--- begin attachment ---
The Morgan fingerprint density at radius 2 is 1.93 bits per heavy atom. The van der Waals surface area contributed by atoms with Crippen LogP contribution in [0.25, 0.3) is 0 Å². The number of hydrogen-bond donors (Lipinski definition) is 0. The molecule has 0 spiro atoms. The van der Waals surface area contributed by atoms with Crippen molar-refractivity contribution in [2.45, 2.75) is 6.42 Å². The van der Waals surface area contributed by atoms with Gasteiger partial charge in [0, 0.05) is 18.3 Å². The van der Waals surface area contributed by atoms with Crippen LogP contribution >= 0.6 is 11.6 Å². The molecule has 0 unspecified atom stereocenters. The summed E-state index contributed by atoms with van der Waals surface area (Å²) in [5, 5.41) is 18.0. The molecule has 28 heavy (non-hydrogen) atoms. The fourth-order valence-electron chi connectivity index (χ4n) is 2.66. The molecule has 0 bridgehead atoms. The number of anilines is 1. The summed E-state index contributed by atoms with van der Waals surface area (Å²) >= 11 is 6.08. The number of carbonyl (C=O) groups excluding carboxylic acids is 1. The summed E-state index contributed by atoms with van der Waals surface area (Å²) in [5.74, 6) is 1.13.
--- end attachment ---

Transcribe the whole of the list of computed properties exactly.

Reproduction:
The Morgan fingerprint density at radius 2 is 1.93 bits per heavy atom. The van der Waals surface area contributed by atoms with Crippen LogP contribution in [0.25, 0.3) is 0 Å². The number of hydrogen-bond donors (Lipinski definition) is 0. The molecule has 0 spiro atoms. The van der Waals surface area contributed by atoms with Crippen molar-refractivity contribution in [2.45, 2.75) is 6.42 Å². The van der Waals surface area contributed by atoms with Gasteiger partial charge in [0, 0.05) is 18.3 Å². The van der Waals surface area contributed by atoms with Crippen LogP contribution >= 0.6 is 11.6 Å². The molecule has 0 unspecified atom stereocenters. The summed E-state index contributed by atoms with van der Waals surface area (Å²) in [5, 5.41) is 18.0. The molecule has 28 heavy (non-hydrogen) atoms. The fourth-order valence-electron chi connectivity index (χ4n) is 2.66. The molecule has 0 bridgehead atoms. The number of anilines is 1. The summed E-state index contributed by atoms with van der Waals surface area (Å²) >= 11 is 6.08. The number of carbonyl (C=O) groups excluding carboxylic acids is 1. The summed E-state index contributed by atoms with van der Waals surface area (Å²) in [5.74, 6) is 1.13.